Episode #2 of the course “History of western epidemics” by Robin Tang
Another epidemic that broke out in Italy following the Black Death was syphilis, with its first written account dating back to the 1490s. This sexually transmitted infection was known by several names—the Great Pox, the French Disease, or “the clap” in common vernacular. The term syphilis was coined by Fracastoro, an Italian physician who wrote a poem about a shepherd named Syphilis who had angered the gods by worshipping his king.
Syphilis is caused by the bacterium Treponema pallidum, whose fragile nature prevents it from surviving outside bodily fluids. Thus, it is only transmittable via intimate sexual contact. The first stage begins several weeks after the initial infection and lasts one to two months. It is marked by painful ulcers around the site of entry. The second stage begins between two months to a year after the ulcers disappear. It is marked by painful swelling and sores all over the body—especially in the palms of the hands and on the soles of the feet—as well as high fevers and painful joints that keep victims screaming at night.
If a pre-modern patient survived this excruciating stage but was not treated (which was generally not possible before the discovery of penicillin), syphilis went into a latent stage lasting several years to decades before reemerging in the tertiary stage. This final illness afflicts deep tissues and causes degeneration of the neurons in the spinal cord, leading to dementia, insanity, paralysis, and often death. Although still a debilitating disease, syphilis has evolved over the centuries to become less severe and fatal, perhaps to aid its own survival by allowing the infected to stay alive longer and spread the bacteria to more victims.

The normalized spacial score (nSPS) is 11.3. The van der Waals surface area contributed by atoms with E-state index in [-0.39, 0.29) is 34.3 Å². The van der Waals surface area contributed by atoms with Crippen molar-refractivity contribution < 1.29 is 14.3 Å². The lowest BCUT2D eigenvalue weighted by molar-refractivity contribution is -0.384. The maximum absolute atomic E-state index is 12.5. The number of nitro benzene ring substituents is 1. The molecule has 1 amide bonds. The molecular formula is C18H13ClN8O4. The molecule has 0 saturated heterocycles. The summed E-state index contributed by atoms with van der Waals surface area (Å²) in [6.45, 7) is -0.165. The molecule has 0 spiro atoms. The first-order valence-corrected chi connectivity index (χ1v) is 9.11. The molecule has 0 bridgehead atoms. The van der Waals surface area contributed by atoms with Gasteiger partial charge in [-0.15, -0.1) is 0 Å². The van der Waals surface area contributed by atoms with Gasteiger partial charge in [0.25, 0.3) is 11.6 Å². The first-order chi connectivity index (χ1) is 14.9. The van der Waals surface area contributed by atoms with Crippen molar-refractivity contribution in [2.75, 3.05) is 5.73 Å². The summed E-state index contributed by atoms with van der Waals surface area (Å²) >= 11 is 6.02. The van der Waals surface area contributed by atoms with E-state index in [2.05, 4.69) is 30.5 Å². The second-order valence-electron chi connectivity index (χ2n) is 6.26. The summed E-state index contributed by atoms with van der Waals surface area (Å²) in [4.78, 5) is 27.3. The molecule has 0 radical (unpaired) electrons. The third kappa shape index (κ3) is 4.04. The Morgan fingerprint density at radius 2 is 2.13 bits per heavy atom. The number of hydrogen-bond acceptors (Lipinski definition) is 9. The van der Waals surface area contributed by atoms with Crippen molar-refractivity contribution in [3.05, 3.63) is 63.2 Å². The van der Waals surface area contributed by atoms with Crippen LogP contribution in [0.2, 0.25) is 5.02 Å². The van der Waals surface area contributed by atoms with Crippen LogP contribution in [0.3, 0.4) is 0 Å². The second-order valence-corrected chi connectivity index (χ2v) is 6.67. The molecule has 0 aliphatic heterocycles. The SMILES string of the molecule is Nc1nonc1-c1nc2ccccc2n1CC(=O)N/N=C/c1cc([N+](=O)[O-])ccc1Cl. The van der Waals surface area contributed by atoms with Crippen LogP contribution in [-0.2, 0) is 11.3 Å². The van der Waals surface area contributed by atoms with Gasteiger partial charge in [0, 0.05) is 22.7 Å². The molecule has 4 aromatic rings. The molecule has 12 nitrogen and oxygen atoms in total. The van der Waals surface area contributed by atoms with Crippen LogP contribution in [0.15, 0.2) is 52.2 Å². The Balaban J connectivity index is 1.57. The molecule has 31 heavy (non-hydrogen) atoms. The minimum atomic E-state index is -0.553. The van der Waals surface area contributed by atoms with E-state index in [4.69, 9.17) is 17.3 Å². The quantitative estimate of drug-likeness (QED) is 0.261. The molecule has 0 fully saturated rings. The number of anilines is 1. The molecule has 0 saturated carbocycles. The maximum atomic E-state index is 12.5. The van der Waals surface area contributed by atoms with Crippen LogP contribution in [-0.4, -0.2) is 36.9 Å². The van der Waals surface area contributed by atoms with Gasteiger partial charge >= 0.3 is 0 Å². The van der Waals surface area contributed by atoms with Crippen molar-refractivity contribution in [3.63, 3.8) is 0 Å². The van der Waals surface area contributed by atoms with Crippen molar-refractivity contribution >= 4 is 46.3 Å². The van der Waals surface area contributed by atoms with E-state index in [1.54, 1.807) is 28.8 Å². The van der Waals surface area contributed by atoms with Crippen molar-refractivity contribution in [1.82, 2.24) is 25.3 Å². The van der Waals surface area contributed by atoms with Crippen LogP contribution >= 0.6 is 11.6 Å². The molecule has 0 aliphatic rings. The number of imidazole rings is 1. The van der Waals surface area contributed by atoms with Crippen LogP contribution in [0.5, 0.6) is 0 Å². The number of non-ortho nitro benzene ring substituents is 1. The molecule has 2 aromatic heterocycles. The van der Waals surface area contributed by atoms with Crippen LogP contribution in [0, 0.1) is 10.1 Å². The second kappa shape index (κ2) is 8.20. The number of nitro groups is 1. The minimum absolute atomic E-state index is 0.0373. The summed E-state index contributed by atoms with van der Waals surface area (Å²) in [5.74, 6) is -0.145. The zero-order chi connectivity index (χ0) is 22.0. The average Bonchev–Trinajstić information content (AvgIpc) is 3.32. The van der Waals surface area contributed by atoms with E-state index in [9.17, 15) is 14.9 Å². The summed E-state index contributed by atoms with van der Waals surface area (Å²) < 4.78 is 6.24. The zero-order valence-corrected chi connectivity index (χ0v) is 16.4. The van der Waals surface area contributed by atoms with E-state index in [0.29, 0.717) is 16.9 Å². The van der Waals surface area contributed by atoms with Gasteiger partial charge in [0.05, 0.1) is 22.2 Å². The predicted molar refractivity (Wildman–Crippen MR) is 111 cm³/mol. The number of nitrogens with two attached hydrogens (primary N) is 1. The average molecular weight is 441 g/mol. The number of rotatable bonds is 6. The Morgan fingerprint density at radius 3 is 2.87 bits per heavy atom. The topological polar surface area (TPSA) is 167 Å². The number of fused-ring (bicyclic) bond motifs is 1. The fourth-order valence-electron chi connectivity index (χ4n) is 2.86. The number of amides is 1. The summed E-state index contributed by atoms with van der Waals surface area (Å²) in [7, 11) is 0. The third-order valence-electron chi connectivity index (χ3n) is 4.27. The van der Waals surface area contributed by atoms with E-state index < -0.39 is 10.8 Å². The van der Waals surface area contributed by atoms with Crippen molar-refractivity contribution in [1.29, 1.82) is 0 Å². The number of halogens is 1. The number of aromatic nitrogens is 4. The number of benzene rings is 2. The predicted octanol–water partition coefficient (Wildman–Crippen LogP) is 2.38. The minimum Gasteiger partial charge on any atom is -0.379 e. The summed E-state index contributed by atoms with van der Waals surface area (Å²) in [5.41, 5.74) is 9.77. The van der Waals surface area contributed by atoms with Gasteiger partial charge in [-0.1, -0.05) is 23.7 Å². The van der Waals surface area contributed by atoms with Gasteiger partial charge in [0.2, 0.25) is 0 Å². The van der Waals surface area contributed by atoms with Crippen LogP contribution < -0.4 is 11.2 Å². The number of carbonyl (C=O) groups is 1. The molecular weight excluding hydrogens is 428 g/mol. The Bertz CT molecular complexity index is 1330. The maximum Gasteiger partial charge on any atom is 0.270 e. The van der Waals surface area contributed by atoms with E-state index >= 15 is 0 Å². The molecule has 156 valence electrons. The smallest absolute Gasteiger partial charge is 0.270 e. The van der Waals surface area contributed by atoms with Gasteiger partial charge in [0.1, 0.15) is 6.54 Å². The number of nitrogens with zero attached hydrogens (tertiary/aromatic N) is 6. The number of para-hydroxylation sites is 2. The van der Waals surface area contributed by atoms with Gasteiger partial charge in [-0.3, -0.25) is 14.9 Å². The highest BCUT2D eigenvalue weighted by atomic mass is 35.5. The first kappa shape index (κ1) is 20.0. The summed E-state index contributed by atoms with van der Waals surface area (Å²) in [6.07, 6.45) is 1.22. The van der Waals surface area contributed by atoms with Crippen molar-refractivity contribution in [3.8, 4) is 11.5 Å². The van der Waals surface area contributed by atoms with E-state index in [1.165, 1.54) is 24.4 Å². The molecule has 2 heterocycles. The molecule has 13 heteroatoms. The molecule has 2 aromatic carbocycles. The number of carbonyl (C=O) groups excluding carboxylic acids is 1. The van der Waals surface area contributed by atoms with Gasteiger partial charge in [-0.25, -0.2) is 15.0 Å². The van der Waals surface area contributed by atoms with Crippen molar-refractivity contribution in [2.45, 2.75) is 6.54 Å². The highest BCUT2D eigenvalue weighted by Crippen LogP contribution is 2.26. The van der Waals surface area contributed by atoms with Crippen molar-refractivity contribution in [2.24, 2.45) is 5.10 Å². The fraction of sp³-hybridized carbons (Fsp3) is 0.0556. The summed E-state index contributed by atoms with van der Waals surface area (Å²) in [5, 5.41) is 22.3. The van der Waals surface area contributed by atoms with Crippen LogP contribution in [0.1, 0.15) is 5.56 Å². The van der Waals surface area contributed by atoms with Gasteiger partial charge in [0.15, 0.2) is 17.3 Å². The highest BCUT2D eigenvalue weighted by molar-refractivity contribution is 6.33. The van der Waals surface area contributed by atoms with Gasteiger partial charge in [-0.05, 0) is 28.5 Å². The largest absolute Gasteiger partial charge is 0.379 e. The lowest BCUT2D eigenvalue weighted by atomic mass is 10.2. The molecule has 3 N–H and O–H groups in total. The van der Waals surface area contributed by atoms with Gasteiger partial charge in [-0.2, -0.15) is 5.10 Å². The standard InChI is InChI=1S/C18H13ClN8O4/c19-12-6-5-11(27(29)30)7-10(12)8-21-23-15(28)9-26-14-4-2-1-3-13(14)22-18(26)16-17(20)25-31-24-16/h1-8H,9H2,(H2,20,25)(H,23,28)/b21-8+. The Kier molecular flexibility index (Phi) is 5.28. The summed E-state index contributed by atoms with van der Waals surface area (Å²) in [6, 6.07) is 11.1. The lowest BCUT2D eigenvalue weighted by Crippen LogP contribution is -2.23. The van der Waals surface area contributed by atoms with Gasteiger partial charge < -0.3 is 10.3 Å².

The exact origins of syphilis are still debated among historians. One popular belief is that Columbus brought Treponema pallidum back from his first voyage to the New World. However, no definitive evidence of the bacteria existed in the New World at the time. An alternative hypothesis suggests that the disease had existed for a long time in Spain and Africa, but it only spread to the rest of the continent with the expulsion of the Jews from their homeland. The 1494 invasion of Italy by the French army serving Charles VIII greatly aided the spread of this epidemic, and thus to the Italians, syphilis became known as the French Disease. Its common association with foreigners gave rise to xenophobia and scapegoating, while its transmission through sexual contact brought harsh measures against prostitutes and brothels.
“The Immortal Life of Henrietta Lacks” by Rebecca Skloot
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